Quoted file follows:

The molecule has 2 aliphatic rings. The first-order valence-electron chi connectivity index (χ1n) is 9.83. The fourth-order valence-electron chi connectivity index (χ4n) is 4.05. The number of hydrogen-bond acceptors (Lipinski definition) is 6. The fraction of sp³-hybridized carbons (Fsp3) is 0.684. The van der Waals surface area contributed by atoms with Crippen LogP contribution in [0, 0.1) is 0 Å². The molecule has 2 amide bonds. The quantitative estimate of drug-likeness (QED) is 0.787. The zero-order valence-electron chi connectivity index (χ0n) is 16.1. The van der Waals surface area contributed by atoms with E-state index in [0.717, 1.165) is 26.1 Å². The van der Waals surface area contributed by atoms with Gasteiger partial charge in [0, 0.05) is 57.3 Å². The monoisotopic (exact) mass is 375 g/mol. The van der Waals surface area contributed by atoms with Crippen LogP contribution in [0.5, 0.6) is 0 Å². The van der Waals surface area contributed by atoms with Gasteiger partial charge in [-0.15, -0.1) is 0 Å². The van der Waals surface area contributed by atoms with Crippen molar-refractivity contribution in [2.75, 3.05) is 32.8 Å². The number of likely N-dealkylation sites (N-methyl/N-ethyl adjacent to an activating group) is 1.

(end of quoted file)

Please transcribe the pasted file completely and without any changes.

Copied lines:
The molecule has 2 aliphatic rings. The first-order valence-electron chi connectivity index (χ1n) is 9.83. The fourth-order valence-electron chi connectivity index (χ4n) is 4.05. The number of hydrogen-bond acceptors (Lipinski definition) is 6. The fraction of sp³-hybridized carbons (Fsp3) is 0.684. The van der Waals surface area contributed by atoms with Crippen LogP contribution in [0, 0.1) is 0 Å². The molecule has 2 amide bonds. The quantitative estimate of drug-likeness (QED) is 0.787. The zero-order valence-electron chi connectivity index (χ0n) is 16.1. The van der Waals surface area contributed by atoms with E-state index in [0.717, 1.165) is 26.1 Å². The van der Waals surface area contributed by atoms with Gasteiger partial charge in [0, 0.05) is 57.3 Å². The monoisotopic (exact) mass is 375 g/mol. The van der Waals surface area contributed by atoms with Crippen LogP contribution in [0.5, 0.6) is 0 Å². The van der Waals surface area contributed by atoms with Gasteiger partial charge in [-0.15, -0.1) is 0 Å². The van der Waals surface area contributed by atoms with Crippen molar-refractivity contribution in [2.75, 3.05) is 32.8 Å². The number of likely N-dealkylation sites (N-methyl/N-ethyl adjacent to an activating group) is 1.